So I was hired and brought in as president and CTO responsible for product and I immediately acquired Texas company Big Six, which had a number of mobile and online game industry veteran executives to help run the site, plus we bought the online commerce platform that these guys had built for hosting online games - they made $9 billion in micro-currency transactions between 2000-2007. 35 million paying subscribers. All of those guys are relocating out here as we speak.

The thing that's really nice about the social media sites is, in the downloadable game space you had a lot of technology barriers – downloading client games, security barriers, that kind of stuff. With social media games it all takes place in the browser, there's none of the download, distribution barriers, and that makes everything a lot faster and a lot more fluid, so I really enjoy working in that environment with such speed and flexibility.

It's funny watching Facebook grapple with their identity – it's nice that at Hi5 we have a pretty clear idea of what we're going to become. I guess the original idea of the social networks seemed to be to give people a page, almost like their own web page, to do what they liked with. But now that novelty has worn off and people are looking for other things to do...
Alex St John

Of course – people like to decorate and customise. And weirdly, Facebook tries to automate that with text and bitmaps, and that puts a lot of constraints on users. You really can't choose your background on Facebook or choose your look with any strength.

The interesting thing is that, again, these companies didn't evolve thinking about themselves as an entertainment platform so those were just neat little features that the developers left open and which were used, but there's not any real structure around it. And as a consequence, they didn't say, "hey we're going to provide a systematic, design-your-page" or design a business model that monetised that behaviour effectively. What they kind of did was say, "whoa, do whatever you like" and they did and the pages are a mess, covered with crap in many cases, and then no way of monetising that and it costs too much to host.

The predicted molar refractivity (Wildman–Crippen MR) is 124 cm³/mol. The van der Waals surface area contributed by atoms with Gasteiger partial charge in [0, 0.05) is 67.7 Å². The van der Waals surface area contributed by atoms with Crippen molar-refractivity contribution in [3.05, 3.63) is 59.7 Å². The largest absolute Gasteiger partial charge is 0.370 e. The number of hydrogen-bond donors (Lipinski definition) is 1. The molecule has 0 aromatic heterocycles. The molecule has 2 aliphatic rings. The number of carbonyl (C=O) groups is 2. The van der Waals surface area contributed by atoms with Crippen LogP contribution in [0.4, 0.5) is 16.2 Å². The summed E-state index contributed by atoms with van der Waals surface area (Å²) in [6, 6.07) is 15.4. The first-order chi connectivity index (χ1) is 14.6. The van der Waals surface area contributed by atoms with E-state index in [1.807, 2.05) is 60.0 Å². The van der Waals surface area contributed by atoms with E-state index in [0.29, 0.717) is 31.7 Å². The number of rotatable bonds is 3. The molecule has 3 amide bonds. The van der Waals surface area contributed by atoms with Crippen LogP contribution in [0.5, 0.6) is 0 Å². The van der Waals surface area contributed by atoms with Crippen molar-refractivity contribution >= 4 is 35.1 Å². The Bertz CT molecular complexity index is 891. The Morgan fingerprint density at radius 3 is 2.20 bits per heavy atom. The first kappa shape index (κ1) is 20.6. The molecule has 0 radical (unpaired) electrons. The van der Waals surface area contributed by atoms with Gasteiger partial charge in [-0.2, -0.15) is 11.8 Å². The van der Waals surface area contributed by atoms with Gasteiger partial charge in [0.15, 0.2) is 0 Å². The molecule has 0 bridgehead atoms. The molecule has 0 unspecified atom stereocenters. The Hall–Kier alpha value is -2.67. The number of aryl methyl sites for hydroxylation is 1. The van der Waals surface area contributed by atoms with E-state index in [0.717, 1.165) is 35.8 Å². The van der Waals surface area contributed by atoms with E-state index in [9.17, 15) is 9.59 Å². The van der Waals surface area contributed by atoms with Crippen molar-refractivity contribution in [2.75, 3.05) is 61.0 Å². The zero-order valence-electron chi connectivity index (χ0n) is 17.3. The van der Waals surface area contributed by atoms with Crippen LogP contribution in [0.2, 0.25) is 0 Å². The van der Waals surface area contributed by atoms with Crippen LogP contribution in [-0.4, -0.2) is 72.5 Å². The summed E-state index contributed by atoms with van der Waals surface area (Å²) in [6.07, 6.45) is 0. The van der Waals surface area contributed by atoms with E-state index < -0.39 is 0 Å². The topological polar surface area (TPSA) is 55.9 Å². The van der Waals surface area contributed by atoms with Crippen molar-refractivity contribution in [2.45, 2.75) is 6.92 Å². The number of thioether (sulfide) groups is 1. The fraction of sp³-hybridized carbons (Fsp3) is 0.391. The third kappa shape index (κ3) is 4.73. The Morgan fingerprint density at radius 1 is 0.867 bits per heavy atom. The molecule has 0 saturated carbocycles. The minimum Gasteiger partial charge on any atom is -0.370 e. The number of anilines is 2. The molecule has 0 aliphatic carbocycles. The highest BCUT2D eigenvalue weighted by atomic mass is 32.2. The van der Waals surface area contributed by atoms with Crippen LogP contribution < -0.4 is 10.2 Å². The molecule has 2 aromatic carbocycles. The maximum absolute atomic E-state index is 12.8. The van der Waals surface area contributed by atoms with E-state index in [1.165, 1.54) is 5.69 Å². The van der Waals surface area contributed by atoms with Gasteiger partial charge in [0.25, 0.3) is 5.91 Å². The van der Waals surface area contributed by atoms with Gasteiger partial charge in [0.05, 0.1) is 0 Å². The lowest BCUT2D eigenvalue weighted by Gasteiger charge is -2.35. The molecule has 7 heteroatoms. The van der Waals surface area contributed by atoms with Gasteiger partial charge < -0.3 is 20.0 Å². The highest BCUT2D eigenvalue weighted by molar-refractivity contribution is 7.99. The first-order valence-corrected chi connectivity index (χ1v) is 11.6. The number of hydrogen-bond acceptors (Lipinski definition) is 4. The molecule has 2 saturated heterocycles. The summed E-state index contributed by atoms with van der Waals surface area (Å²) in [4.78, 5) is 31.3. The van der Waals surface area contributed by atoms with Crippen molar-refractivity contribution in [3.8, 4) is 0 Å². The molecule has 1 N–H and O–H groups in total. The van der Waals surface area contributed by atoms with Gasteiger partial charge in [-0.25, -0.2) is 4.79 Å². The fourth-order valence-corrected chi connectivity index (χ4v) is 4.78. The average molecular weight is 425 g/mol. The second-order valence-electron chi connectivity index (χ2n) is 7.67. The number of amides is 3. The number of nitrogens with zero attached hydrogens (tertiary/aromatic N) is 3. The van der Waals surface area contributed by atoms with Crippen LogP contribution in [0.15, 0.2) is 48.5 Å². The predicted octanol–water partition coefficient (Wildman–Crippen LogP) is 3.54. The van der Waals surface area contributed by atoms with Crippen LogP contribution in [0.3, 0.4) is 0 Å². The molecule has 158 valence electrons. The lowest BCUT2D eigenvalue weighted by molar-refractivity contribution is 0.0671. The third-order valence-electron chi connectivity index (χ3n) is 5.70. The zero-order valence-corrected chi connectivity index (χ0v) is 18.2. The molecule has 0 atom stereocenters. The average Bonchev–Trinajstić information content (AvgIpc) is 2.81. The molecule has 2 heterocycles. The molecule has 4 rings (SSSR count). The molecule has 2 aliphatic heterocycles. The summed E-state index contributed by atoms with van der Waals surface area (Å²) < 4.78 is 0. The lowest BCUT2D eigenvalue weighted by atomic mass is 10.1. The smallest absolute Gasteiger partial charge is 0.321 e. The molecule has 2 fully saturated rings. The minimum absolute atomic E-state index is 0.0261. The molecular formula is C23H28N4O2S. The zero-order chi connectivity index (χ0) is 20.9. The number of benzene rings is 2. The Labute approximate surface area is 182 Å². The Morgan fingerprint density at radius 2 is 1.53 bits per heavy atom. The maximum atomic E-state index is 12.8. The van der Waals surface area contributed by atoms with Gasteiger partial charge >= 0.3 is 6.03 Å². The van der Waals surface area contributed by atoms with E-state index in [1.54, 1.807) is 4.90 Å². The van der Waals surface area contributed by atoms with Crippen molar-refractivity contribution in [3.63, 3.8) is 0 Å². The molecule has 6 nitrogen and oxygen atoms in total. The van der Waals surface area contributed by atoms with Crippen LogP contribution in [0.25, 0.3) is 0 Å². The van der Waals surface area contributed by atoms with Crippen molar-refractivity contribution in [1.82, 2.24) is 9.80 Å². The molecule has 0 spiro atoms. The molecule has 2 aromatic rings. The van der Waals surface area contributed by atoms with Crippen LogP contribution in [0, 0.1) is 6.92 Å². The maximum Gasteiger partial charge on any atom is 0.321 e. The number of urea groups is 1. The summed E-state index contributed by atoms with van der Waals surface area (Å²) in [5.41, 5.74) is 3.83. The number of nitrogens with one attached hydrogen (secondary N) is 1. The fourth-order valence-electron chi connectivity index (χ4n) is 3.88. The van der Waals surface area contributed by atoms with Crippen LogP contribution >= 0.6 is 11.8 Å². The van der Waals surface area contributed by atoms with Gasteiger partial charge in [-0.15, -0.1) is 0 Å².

Social media emerged unexpectedly, they didn't know exactly what they were making or why and so I think if a later generation of people, like myself, come in and say "I know how to make entertainment products that work and you just have to see it through that lens", and if you do that then a lot of the things you're successful at accidentally, you can give meaning and a sense of order that people really appreciate and enjoy, you'll strike that balance of commerce and customisation. People put porn up or make the page so obnoxious it's like a trojan horse to the people using it – that kind of thing needs addressing.

It's interesting, in many ways MySpace's accident around customisation is synonymous to Facebook's accident around gaming. In both cases, the same thing users just took off and ran with created a real detrimental experience to the rest of the users of the site.

It's the same thing Facebook's grappling with. Zynga took off and suddenly their users are being spammed with game invitations and Facebook's going, "whoa, that's huge and, oh my god our customers are complaining, what do we do?"

Hi5 is in very good condition to say we've got a really good engineering team, we really want to focus on being a gaming entertainment property and we've done a good job of defining that experience that is clean and consistent to the users and monetisable. And I know from experience that when you do that well, you get two results. You make a lot of money and you get more users, because it's a better experience.

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Kath Brice